Jerry Harland and Chandra Cooksey transform into King and Queen Ooga Booga, who greet Hannibal Cannibal participants atop Lover's Leap.

Jerry Harland undergoes a drastic transformation once every year.

The director of facilities at Hannibal Regional Hospital takes on the role of a costumed character who greets runners atop Lover's Leap, the steepest hill on the route of the Hannibal Cannibal. 

He becomes the mythical King Ooga Booga.

“What I tell everyone is it's all downhill from here,” Harland said. 

There is more to his role in the annual Hannibal Regional Foundation fundraiser — a 5/10/15K run and 5K walk — than what may reach the surface.

The 49-year-old is best known by participants as his alter ego, but he also puts in hours behind the scenes transporting equipment, setting up communication systems and posting signs along the route.

He is one of approximately 200 volunteers who pitched in to facilitate the 23rd edition of the event Saturday morning, which drew upward of 1,000 participants and raised more than $52,000 to expand surgical capacities.

“I'm going to do this as long as they want me to,” said Harland, who has dressed as the Cannibal for six years. “But this is not just about one person. We've got hundreds of volunteers. We've got volunteers at every intersection.”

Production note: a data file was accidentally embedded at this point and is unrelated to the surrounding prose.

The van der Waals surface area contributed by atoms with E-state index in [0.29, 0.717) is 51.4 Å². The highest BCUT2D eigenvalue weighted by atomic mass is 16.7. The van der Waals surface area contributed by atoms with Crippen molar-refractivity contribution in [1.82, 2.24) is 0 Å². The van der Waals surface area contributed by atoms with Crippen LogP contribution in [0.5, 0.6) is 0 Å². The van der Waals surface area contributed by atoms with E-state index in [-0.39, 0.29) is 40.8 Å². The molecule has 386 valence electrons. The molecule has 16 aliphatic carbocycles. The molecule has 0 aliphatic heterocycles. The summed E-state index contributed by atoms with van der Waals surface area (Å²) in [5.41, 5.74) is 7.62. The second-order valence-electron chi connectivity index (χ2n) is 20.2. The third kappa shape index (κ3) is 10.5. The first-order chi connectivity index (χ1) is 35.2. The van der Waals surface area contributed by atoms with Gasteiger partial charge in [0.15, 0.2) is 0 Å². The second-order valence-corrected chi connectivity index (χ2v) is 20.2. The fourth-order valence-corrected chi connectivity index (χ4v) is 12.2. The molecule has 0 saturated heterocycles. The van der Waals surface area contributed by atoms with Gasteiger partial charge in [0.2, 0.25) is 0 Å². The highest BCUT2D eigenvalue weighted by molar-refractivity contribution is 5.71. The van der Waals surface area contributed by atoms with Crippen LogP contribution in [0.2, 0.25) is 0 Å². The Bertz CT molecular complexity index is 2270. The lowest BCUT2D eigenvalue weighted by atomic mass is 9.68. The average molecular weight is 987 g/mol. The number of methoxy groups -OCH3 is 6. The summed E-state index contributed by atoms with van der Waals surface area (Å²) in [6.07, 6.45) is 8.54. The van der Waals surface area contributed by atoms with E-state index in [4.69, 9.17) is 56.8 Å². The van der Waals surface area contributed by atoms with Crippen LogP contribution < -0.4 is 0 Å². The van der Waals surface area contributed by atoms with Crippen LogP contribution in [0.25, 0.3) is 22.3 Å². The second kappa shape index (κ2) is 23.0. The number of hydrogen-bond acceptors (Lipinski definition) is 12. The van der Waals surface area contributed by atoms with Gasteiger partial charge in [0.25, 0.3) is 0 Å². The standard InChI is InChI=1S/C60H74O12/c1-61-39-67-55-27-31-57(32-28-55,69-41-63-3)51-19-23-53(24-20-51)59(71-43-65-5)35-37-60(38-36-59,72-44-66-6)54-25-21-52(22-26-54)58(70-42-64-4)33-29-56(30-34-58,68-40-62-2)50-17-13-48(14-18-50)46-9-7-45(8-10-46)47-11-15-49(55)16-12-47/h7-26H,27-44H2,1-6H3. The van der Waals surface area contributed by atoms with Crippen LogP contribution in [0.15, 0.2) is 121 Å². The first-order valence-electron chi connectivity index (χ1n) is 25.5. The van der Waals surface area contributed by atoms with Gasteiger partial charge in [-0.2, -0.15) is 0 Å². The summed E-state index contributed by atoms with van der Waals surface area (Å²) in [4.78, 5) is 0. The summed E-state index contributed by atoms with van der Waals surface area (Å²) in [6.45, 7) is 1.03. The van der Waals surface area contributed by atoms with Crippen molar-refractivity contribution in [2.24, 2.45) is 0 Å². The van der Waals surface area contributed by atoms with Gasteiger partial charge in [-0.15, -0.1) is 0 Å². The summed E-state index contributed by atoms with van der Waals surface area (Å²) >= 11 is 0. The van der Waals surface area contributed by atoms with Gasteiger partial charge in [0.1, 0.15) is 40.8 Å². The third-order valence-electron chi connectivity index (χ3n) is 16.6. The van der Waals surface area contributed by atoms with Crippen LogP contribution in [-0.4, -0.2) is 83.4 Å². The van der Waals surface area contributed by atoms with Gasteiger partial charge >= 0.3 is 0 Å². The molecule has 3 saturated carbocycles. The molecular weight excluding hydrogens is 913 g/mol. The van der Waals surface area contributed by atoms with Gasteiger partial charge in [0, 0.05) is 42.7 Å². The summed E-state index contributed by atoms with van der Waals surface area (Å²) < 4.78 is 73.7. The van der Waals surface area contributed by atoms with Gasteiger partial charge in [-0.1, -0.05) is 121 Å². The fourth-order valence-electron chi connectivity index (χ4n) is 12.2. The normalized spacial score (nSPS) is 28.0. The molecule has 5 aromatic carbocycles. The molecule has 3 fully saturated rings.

Harland arrived at the top of the infamous hill about an hour before the race. There he joined Chandra Cooksey as well as a group of volunteers who set up a water station.

Cooksey, a Palmyra native who is an administrative assistant at the hospital, served alongside Harland as Queen Ooga Booga.

“A lot of people say we make it worth it to come up the hill,” said Cooksey, in her fourth year playing the queen. “I didn't know what I was getting into, but it's a lot of fun. It's kind of a tradition now.”

Harland and Cooksey are primarily figureheads during the race.

They smile as participants pass by and often offer high-fives and voice their support.

Sometimes they're heckled.

Sometimes they're the hecklers.

They are so popular they have their own photographer to take cell phone pictures upon request. 

"'You know that guy who dresses up on top of the hill?'” Harland said he often asks people leading up to the race. “They will say, 'Yeah, yeah, that's the Cannibal.' And I say, 'Well, that's me, so look for me when you're up there.'”

The race is the only time each year the pair plans to dress in their costumes in public. But they continually look for ways to improve their getups and new methods to help advertise the race. 

“We take lots of pregame pictures,” Cooksey said. “We'll put our stuff on and encourage people on Facebook and Snapchat.”

This year, several additional “Cannibals” were added, motivating and jeering runners along Main Street near the finish line.

The fictional characters created a unique atmosphere for runners like Clifton Anders, who Harland wrapped his arm around for the final stretch of the climb up Lover's Leap.

Being the king has led to some memorable experiences for Harland. Someone once asked to kiss his cheek. 

“Just had to get it over with,” he recalled with a laugh.